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Clinical Review

Management of the severely malnourished child: perspective from developing countries

BMJ 2003; 326 doi: (Published 18 January 2003) Cite this as: BMJ 2003;326:146
  1. Maharaj K Bhan (, professor,
  2. Nita Bhandari, scientist,
  3. Rajiv Bahl, scientist
  1. Department of Paediatrics, All India Institute of Medical Sciences, Ansari Nagar, New Delhi-110029, India
  1. Correspondence to: M K Bhan

    Careful assessment and appropriate treatment and rehabilitation using standard protocols that are easy to follow reduce morbidity and mortality

    In the 1990s, the number of underweight children in developing countries declined from 177 million to 149 million.1 The incidence of severe malnutrition also declined but, despite this, severe malnutrition remains an important problem (fig 1). 2 3 In India, for example, 2.8% of children under 5 are severely wasted.3 Malnutrition is a contributing factor in nearly 60% of deaths in children for which infectious disease is an underlying cause.4 Malnutrition is also linked to an increased risk of death in children with diarrhoea and acute infections of the lower respiratory system and it may be linked to malaria—and possibly measles—too.5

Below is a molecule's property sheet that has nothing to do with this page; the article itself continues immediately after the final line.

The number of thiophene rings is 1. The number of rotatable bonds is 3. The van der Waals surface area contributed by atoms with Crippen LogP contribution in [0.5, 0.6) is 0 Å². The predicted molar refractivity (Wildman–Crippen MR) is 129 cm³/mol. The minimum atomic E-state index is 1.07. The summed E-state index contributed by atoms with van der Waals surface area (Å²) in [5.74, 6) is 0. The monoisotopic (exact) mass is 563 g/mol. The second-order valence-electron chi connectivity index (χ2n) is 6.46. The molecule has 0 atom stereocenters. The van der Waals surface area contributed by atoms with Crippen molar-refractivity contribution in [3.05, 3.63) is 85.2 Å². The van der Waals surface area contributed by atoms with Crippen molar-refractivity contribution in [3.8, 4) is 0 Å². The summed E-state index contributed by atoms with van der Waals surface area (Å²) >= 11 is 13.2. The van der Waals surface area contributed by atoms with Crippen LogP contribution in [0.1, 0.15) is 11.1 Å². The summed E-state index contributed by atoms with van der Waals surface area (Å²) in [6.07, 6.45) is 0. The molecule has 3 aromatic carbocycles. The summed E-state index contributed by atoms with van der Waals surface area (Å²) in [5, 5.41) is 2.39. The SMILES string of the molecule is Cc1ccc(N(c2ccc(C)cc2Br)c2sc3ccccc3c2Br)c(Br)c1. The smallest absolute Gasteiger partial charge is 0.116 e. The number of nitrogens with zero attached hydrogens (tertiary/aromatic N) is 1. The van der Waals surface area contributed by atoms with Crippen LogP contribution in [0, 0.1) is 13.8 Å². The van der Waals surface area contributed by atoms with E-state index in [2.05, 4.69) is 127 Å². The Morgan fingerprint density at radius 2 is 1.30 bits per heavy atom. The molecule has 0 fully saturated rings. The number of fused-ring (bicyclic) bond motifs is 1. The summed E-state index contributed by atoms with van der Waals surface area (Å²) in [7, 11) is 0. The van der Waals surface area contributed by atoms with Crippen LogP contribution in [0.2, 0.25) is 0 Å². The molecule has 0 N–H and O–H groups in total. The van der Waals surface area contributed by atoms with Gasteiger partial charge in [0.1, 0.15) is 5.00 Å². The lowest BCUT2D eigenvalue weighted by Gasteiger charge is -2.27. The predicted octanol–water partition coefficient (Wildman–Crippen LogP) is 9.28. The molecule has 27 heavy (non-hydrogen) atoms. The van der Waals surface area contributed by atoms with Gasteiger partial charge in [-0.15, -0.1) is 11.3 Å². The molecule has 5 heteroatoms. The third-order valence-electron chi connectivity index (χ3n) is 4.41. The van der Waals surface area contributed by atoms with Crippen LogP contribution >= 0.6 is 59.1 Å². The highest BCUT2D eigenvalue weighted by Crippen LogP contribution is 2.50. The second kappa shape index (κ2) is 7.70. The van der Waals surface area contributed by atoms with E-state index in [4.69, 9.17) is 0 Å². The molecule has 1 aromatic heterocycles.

Fig 1

    Percentage of undernourished children in India during the 1990s. NFHS=national family health survey

    Death rates caused by severe malnutrition have changed little over the past few decades in hospitals of developing countries (median 23.5% during the 1990s) because malnutrition was inappropriately managed.6 Recent studies from Bangladesh and Brazil, however, have reported a substantial decline in case fatality after the adoption of new treatment protocols by hospitals. 7 8 This review describes the new treatment regimens that have been introduced and the evidence that justifies their use.9

    Summary points

    The high case fatality rates in children with severe malnutrition can be substantially reduced by adopting standardised treatment protocols

    Children with weight for height below 70% of the National Centre for Health Statistics median, bipedal oedema, or visible severe wasting should be hospitalised for initial stabilisation and preferably until full recovery

    In severely malnourished children with diarrhoea, intravenous fluids should be restricted to patients showing signs of shock; other severely malnourished children should be given an oral rehydration salts solution with a lower sodium concentration and a higher …

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